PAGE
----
• (B) Remove pin holding boundary between two volumes
• (C) Small Hole in Boundary between two volumes
• (D) Thermally insulated adiabatic wall (expand slowly)
• Questions to ask - Systemitize
1. Is the process quasistatic? (A,D due to them being slow) (B is not due to it being fast) (C is not a sequence of equilibrium states and so it is not)
2. Use First Law (ΔU = W + Q)
3. Find initial and final states for (ΔU, W, Q)
4. Find quasistatic process that have the same initial and final states to analysize the non-qs processes

For (A) there is no change in Energy. For (B) there is no Work. For (C) there is no Work. For (D) there is no Heat Exchange.

For A,B,C the final pressure is half, the final volume is double. Note that ABC has no change in internal energy. Q is zero. W = -Q for A and since work is done by the system, work is negative and so entropy increases. Because BC is not quasistatic (we cannot use dQ = TdS), we can relate them to A and see that entropy must increase. D has Q=0 and so entropy does not change but the temperature decreases since the internal energy decreases (from the fact that the system is doing work).

## Systematize

1. What are the state variables?
2. How many (total)?
3. How many are independent?
4. Which ones are independent?

### State Variables

1 energy, 2 state variables for heating, 2 variables for each work. Thus we have a total number of state variables is 1 + 2Nw + 2 state variables. And the number of independent state variables is Nw+1.

Assume we have amystery state variable X, we then assume U(X) so we can find the conjugate pair.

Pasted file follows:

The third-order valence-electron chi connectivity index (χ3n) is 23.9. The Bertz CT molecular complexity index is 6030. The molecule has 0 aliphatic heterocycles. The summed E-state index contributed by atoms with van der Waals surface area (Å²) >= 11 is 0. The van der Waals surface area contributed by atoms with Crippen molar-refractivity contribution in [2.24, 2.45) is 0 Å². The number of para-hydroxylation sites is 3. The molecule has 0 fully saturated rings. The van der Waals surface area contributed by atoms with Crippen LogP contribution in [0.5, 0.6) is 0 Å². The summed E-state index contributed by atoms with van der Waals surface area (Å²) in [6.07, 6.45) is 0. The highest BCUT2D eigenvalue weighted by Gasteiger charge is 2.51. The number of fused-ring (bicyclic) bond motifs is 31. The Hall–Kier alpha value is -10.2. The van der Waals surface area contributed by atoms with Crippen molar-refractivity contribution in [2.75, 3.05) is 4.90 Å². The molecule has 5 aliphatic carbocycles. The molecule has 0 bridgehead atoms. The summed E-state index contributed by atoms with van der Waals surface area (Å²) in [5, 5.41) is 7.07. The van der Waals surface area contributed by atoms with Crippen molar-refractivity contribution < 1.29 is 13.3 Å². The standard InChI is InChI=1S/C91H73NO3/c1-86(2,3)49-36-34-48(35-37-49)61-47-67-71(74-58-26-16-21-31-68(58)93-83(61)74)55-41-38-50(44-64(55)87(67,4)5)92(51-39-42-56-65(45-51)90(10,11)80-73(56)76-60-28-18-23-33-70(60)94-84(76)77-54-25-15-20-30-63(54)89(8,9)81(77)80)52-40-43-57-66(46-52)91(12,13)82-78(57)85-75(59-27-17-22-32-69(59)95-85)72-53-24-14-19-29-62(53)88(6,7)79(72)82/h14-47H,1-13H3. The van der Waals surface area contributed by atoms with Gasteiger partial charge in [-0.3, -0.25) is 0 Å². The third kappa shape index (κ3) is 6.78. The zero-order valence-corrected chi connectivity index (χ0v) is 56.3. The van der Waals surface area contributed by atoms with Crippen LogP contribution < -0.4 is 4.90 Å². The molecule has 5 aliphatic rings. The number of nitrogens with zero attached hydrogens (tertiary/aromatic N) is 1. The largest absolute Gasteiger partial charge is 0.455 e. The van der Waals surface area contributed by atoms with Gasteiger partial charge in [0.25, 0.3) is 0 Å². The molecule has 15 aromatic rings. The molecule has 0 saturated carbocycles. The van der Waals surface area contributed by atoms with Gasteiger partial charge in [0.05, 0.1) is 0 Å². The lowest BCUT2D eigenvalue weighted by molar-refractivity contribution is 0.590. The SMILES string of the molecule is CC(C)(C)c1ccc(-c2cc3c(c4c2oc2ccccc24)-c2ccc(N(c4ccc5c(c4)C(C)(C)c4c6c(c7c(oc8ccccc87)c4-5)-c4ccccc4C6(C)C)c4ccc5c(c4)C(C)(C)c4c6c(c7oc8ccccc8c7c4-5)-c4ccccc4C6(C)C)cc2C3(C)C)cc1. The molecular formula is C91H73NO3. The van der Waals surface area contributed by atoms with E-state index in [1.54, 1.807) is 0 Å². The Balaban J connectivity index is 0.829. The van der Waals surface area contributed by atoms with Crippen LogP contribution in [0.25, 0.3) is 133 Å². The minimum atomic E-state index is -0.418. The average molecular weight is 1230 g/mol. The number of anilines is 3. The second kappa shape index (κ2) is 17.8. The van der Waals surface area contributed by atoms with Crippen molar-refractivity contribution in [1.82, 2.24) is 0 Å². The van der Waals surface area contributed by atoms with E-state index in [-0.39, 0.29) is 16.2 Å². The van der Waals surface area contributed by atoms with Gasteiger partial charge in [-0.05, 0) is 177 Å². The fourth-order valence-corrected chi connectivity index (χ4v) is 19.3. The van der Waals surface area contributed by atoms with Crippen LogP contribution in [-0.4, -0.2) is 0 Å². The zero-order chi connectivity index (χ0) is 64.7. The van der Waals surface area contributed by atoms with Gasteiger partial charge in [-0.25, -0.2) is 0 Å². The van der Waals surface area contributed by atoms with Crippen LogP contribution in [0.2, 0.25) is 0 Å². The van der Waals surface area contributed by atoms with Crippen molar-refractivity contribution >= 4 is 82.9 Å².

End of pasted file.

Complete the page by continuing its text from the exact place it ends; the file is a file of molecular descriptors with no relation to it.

Relations between state variables are described by well behaved EOS (twice differentiated). I.e. small changes are equivalent to toal differentials.

Legendre? Transformation: Let Z=f(X,Y). $$dZ = \left.\frac{df}{dx}\right|_y\:dx+\left.\frac{df}{dy}\right|_x\:dy$$. Let $$g(w,z)=f(x,y)$$ then $$\left(\frac{\partial g}{\partial w}\right)_zdw + \left(\frac{\partial g}{\partial z}\right)_{w}dz = \left(\frac{\partial f}{\partial x}\right)_{y}dx + \left(\frac{\partial f}{\partial y}\right)_{x}dy$$. I.e. convert $$U$$ to $$F$$ or $$H$$, etc.

I.e. for the internal energy, $$dU = \left.\partial_S U\right|_{V,N}dS + \left.\partial_V U\right|_{S,N}dV + \left.\partial_N U\right|_{S,V}dN = TdS-pdV+\mu dN$$. Note, that since we have \$U(S,V,N) then we have $$T(S,V,N) = \frac{\partial U}{\partial S}$$, i.e. a function of the same variables, and similarly for $$V,N$$. Also, using this equivalence between the partial of the internal energy and the temperature, pressure, and chemical potential, we can then get $$S(T,V,N)$$ and thus get $$U(T,V,N)$$.

We can look at U(T,V,N). So, $$dU=\left.\frac{\partial U}{\partial T}\right|_{V,N}dT + \cdots dV + \cdots dN$$. Note, that this is not necessarily equal to $$SdT - pdV + \mu dN$$ since we are holding something different constant now. Thus, $$\frac{\partial U}{\partial V}_{T,N}\neq -p$$ (at least not necessarily).

Consider: $$F=U-TS$$. Then $$dF = dU - \left.\frac{\partial (TS)}{\partial T}\right|_{S,U}dS - \left.\frac{\partial (TS)}{\partial S}\right|_{T,U}dS = dU - SdT - TdS = TdS - pdV + \mu dN - SdT - SdT = -SdT -pdV + \mu dN$$.

#### Energies

• U(S,V,N) (Assume: S(U,V,N), V(U, S, N), N(U, S, V), we may also write ℐ(U,S,V,N)=0)
• F = U - TS : F(T,V,N)
• H = U+PV : H(S,P,N)
• G = U - TS + PV : G(T,P,N)
• 𝓖 = U - TS - μN : 𝓖(T,P,μ)

Note from $$S(U,V,N)$$ then $$dS = \frac{1}{T}dU + \frac{P}{T}dV-\frac{\mu}{T}dN$$.

#### For Heating and Work

• Heating: S, T
• Work: (P,V), (μ, N), (B, μ), …

## Response Functions

• Compressibility: $$\kappa_{S or T} = -\frac{1}{V}\left(\frac{\partial V}{\partial p}\right)_{S or T} \gt 0$$ (we will show the greater than later)
• Thermal Expansion: $$\alpha = \frac{1}{V}\left(\frac{\partial V}{\partial T}\right)_{P}$$ can be greater or less than zero.
• $$\frac{\partial Q}{\partial T}$$ - Heat Capacity

Created: 2023-06-25 Sun 02:33